Wednesday, January 22, 2020

Exploring the creativity, passion and pain of two early jazz luminaries

Jo Morello's two-act play Lil & Louis offers its audience many insights into the star-crossed lives and music of trumpeter Louis Armstrong and his second wife, pianist and composer Lil Hardin Armstrong.
Marta McKinnon as Lil Hardin

Its central question - "If the world didn't have a Lil, would it have had a Louis?" - doesn't get a clear answer, but is something to ponder. The young Satchmo encountered Lil Harden after he moved to Chicago to join horn man Joe "King" Oliver's Creole Jazz Band. 

They soon shed their prior spouses and married. The classically trained and college-educated Lil played piano in some of the bands in which Louis worked, wrote songs for him, and for a time became his manager. And she eventually got him to break out of the bands of Oliver and Fletcher Henderson to carve his own path. In short, she convinced him he didn't need to play second fiddle - or, in this case, second cornet - to another bandleader. 

McKinnon, Kinsey
"Hot Miss Lil," as she was known at one point early in her career, may have been weaned on classical music but proclaimed, as artfully played by Marta McKinnon, "I was born to swing!"

This two-act play digs into the couple's creativity, passion and pain - as Louis embraces stardom. He loves Lil, the second of four wives, but also was an unrepentant womanizer. Michael Kinsey of Sarasota's Westcoast Black Theatre ensemble, revealed the many facets of Louis the man. He gets extra credit here - stepping into the role just five days before Lil & Louis opened on Tuesday, January 21.
Lyles, McKinnon

The three supporting cast members had multiple roles. Yvonne Lyles' roles included that of Lil's mother, Decie, and a reporter interviewing Louis about his career. Donovan Whitney took on a half-dozen different male characters who come and go - including Jelly Roll Morton, King Oliver and Zutty Singleton. Andrea Coleman played Lil's young friend, Mae Brady, and, later, a dancer whose wiles caught Louis' attention.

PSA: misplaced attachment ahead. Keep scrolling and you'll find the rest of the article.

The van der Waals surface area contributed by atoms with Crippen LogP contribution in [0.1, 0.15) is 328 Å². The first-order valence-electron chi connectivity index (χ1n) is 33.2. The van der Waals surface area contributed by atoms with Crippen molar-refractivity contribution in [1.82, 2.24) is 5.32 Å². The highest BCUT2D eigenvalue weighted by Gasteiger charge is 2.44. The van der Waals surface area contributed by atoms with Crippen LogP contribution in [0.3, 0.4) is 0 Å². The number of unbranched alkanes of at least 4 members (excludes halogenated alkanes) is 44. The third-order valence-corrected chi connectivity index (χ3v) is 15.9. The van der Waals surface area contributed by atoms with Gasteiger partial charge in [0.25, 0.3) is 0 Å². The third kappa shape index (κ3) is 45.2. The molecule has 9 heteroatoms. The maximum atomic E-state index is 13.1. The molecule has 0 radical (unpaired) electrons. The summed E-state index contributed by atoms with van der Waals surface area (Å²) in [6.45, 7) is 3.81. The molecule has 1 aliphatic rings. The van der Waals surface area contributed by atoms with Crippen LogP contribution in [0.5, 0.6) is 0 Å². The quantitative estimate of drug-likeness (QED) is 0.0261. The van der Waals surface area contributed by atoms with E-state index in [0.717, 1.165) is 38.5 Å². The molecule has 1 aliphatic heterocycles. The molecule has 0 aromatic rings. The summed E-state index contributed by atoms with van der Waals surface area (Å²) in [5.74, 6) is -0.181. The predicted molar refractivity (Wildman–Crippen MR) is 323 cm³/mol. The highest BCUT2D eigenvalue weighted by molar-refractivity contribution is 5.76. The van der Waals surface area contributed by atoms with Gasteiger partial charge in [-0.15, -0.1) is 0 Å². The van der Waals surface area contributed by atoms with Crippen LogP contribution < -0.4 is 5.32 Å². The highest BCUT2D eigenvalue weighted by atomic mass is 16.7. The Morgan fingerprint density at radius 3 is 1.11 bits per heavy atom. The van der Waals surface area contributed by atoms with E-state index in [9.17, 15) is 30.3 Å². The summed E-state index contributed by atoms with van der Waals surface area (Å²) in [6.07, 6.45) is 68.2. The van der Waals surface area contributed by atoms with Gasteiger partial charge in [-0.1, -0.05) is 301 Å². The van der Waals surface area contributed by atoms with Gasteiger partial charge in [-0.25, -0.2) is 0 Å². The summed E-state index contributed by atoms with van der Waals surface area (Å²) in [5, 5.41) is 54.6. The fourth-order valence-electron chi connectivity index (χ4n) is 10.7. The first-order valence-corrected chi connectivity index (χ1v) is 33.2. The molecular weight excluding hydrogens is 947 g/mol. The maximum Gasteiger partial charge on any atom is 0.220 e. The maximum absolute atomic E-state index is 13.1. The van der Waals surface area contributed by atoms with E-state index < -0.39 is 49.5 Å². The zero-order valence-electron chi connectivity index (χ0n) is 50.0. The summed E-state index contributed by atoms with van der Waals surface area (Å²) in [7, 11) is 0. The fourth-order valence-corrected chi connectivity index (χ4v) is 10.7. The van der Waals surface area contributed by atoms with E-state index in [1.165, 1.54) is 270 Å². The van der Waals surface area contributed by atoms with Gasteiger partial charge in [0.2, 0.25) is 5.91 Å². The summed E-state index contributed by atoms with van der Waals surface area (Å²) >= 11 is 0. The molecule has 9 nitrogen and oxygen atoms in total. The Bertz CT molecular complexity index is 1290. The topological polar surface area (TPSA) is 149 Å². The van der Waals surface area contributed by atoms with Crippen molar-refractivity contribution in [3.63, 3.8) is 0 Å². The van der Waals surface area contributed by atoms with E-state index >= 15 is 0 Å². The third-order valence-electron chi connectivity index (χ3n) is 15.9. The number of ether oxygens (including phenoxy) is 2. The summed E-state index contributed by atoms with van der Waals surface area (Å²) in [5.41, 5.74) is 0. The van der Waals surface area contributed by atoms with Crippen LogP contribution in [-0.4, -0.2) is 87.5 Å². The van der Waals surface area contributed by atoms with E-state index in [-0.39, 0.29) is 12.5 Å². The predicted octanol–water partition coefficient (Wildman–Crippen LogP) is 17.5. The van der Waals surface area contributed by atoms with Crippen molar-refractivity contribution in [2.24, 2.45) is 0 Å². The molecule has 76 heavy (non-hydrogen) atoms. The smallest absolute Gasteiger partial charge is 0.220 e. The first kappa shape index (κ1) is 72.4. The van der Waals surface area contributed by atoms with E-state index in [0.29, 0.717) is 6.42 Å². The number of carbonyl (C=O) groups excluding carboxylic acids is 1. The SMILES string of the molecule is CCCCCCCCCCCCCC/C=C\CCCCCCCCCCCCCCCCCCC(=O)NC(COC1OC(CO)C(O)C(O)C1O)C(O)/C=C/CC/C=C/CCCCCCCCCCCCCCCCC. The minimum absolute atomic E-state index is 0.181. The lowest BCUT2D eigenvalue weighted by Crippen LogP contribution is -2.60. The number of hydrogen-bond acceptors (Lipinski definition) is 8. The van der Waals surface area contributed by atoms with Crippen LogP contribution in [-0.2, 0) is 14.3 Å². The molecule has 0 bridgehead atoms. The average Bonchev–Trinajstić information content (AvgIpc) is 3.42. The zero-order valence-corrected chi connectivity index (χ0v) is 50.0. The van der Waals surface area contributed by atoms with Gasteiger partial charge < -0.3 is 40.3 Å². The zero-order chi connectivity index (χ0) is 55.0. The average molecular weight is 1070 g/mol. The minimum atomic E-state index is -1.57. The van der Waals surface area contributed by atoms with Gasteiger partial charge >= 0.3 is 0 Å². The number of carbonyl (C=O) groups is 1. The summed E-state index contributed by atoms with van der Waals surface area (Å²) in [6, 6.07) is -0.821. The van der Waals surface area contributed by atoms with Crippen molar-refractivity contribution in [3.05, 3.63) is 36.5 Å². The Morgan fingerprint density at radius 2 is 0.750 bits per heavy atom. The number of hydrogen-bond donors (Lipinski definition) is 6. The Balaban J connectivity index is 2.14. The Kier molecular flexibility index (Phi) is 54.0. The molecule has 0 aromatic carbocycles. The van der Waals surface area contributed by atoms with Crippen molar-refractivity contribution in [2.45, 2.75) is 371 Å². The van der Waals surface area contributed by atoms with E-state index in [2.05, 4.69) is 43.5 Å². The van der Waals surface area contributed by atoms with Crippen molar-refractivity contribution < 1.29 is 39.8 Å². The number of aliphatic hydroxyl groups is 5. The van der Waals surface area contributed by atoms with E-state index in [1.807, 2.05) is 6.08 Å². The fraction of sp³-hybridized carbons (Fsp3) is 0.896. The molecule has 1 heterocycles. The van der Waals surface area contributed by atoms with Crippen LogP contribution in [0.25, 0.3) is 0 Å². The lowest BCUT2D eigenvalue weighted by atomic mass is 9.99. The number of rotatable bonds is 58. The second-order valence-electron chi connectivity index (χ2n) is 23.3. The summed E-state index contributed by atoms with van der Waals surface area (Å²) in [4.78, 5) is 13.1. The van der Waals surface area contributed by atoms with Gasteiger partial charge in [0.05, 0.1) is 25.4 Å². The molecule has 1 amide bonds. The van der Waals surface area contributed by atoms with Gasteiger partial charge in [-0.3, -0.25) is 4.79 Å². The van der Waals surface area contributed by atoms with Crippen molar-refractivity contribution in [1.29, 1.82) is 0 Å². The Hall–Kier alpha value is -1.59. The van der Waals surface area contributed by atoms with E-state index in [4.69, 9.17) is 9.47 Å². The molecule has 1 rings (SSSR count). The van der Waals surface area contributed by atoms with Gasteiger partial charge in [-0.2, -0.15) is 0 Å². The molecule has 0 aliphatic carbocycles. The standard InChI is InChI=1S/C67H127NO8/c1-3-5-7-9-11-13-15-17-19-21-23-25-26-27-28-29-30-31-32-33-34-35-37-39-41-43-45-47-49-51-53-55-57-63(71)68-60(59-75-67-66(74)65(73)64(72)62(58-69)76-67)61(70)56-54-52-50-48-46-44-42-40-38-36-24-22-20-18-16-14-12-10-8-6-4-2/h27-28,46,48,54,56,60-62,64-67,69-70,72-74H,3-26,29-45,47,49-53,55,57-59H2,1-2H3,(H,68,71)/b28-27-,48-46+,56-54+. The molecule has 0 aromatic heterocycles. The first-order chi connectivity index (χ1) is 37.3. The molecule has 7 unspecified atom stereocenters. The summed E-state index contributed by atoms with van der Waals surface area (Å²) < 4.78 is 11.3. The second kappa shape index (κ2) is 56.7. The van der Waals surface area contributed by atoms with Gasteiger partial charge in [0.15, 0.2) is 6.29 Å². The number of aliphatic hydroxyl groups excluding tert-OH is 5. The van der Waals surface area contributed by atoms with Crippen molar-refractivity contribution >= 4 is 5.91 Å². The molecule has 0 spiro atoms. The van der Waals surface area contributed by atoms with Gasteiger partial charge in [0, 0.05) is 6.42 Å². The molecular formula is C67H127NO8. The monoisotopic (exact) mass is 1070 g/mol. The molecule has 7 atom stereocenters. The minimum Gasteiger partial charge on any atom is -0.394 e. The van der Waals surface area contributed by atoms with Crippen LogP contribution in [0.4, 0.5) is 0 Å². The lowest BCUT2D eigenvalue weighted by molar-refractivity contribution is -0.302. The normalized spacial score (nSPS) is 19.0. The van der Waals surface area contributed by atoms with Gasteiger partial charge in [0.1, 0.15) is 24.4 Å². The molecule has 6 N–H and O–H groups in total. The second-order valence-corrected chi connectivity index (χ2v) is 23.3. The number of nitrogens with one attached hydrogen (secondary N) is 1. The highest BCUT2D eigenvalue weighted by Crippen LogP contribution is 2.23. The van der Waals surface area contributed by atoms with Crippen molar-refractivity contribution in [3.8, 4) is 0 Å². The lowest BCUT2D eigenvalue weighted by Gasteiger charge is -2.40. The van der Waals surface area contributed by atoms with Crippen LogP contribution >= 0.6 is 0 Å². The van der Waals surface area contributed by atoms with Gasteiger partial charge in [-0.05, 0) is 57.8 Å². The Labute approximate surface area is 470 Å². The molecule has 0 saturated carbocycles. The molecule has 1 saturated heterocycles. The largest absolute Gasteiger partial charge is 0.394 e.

Kinsey, Coleman

Through the course of this two and one-half-hour production, we learn much about the early Armstrong, Lil's career before, during and after her marriage to Louis, and the times in which they made music. Civil rights, desegregation, mob influences on the nightclub scenes in Chicago, New York and elsewhere, all surface at various times. 

Lil's mother at one point asks if the pianist will go back to her maiden name after their divorce from Armstrong. "I paid for that name," she proclaims, "first with fame, then with pain." 
McKinnon, Kinsey

A bit later, she says: "I divorced him just for spite - and I sued his sorry ass for the rights to my songs." Louis had been credited as composer of several songs that Lil wrote - including the classic "Struttin' With Some Barbecue." That copyright issue took about a decade to straighten out.

Late in his career, crossing paths with Lil, the Louis in this play reflects that the two of them were quite a pair. "We were reaching for the stars." To which Lil retorts: "I was at the bottom of the ladder watching you climb."

Louis died in his sleep in July 1971. Lil died six weeks later, after collapsing while performing at an Armstrong tribute concert, held outdoors at Chicago's Civic Center Plaza.
The ensemble: Whitney, McKinnon, Coleman, Lyles, Kinsey
Trumpeter Randy Sandke assembled a seven-piece "Lil & Louis Jazz Band," which recorded the 40-plus brief musical numbers that set the tone throughout the play. He relied mostly on public domain early jazz material, but also contributed three original compositions. His vintage horn work was also exquisite. The other band members include saxophonist Peter BarenBregge, trombonist Herb Bruce, pianists Roy Gerson and Bob Page, banjo player Ken Salvo and tuba player Howie Smith.  

The play runs through Saturday, January 25 at First Presbyterian Church of Sarasota's Fellowship Hall. Find more details here.

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